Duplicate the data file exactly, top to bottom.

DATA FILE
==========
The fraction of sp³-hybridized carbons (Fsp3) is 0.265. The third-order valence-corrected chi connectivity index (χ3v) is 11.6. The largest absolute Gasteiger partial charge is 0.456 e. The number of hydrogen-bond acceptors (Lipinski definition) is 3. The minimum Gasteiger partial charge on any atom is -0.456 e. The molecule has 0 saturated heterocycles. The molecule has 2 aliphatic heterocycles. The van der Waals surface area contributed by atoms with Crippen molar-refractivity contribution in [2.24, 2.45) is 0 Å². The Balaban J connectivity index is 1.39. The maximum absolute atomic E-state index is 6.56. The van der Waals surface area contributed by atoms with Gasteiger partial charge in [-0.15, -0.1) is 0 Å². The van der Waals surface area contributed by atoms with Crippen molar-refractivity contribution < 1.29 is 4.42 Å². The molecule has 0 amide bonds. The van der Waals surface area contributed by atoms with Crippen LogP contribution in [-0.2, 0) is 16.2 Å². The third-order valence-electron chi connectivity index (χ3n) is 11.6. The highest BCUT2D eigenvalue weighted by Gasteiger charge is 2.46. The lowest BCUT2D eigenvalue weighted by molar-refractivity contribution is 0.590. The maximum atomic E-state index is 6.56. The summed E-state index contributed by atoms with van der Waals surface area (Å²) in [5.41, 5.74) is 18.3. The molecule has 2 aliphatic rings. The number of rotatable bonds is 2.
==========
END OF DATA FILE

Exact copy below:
The fraction of sp³-hybridized carbons (Fsp3) is 0.265. The third-order valence-corrected chi connectivity index (χ3v) is 11.6. The largest absolute Gasteiger partial charge is 0.456 e. The number of hydrogen-bond acceptors (Lipinski definition) is 3. The minimum Gasteiger partial charge on any atom is -0.456 e. The molecule has 0 saturated heterocycles. The molecule has 2 aliphatic heterocycles. The van der Waals surface area contributed by atoms with Crippen molar-refractivity contribution in [2.24, 2.45) is 0 Å². The Balaban J connectivity index is 1.39. The maximum absolute atomic E-state index is 6.56. The van der Waals surface area contributed by atoms with Gasteiger partial charge in [-0.15, -0.1) is 0 Å². The van der Waals surface area contributed by atoms with Crippen molar-refractivity contribution < 1.29 is 4.42 Å². The molecule has 0 amide bonds. The van der Waals surface area contributed by atoms with Crippen LogP contribution in [-0.2, 0) is 16.2 Å². The third-order valence-electron chi connectivity index (χ3n) is 11.6. The highest BCUT2D eigenvalue weighted by Gasteiger charge is 2.46. The lowest BCUT2D eigenvalue weighted by molar-refractivity contribution is 0.590. The maximum atomic E-state index is 6.56. The summed E-state index contributed by atoms with van der Waals surface area (Å²) in [5.41, 5.74) is 18.3. The molecule has 2 aliphatic rings. The number of rotatable bonds is 2.